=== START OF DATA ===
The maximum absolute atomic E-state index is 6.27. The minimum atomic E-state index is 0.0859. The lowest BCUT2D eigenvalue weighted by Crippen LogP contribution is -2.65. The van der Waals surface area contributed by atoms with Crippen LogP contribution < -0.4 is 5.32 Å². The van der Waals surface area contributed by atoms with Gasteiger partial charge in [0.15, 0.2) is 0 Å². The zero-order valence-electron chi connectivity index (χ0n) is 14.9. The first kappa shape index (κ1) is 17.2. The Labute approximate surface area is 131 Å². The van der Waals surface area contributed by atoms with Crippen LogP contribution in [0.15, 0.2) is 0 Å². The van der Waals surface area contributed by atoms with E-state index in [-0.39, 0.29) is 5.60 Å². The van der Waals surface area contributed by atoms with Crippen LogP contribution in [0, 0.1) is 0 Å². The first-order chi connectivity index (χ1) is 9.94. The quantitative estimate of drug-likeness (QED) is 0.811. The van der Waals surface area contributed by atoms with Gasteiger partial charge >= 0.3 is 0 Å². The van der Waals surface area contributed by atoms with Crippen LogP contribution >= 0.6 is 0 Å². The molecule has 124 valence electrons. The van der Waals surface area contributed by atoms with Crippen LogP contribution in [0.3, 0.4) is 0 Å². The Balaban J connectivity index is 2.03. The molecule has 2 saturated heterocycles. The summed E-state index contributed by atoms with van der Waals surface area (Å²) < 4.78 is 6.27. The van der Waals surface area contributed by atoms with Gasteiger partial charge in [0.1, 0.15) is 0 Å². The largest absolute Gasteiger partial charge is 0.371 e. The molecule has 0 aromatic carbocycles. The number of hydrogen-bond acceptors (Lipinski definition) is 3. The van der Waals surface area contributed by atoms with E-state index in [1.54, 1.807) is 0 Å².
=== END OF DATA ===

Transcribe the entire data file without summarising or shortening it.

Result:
The maximum absolute atomic E-state index is 6.27. The minimum atomic E-state index is 0.0859. The lowest BCUT2D eigenvalue weighted by Crippen LogP contribution is -2.65. The van der Waals surface area contributed by atoms with Crippen LogP contribution < -0.4 is 5.32 Å². The van der Waals surface area contributed by atoms with Gasteiger partial charge in [0.15, 0.2) is 0 Å². The zero-order valence-electron chi connectivity index (χ0n) is 14.9. The first kappa shape index (κ1) is 17.2. The Labute approximate surface area is 131 Å². The van der Waals surface area contributed by atoms with Crippen LogP contribution in [0.15, 0.2) is 0 Å². The van der Waals surface area contributed by atoms with E-state index in [-0.39, 0.29) is 5.60 Å². The van der Waals surface area contributed by atoms with Crippen LogP contribution in [0, 0.1) is 0 Å². The first-order chi connectivity index (χ1) is 9.94. The quantitative estimate of drug-likeness (QED) is 0.811. The van der Waals surface area contributed by atoms with Gasteiger partial charge >= 0.3 is 0 Å². The van der Waals surface area contributed by atoms with Crippen LogP contribution >= 0.6 is 0 Å². The molecule has 124 valence electrons. The van der Waals surface area contributed by atoms with Crippen LogP contribution in [0.3, 0.4) is 0 Å². The Balaban J connectivity index is 2.03. The molecule has 2 saturated heterocycles. The summed E-state index contributed by atoms with van der Waals surface area (Å²) < 4.78 is 6.27. The van der Waals surface area contributed by atoms with Gasteiger partial charge in [0.1, 0.15) is 0 Å². The largest absolute Gasteiger partial charge is 0.371 e. The molecule has 0 aromatic carbocycles. The number of hydrogen-bond acceptors (Lipinski definition) is 3. The van der Waals surface area contributed by atoms with E-state index in [1.54, 1.807) is 0 Å².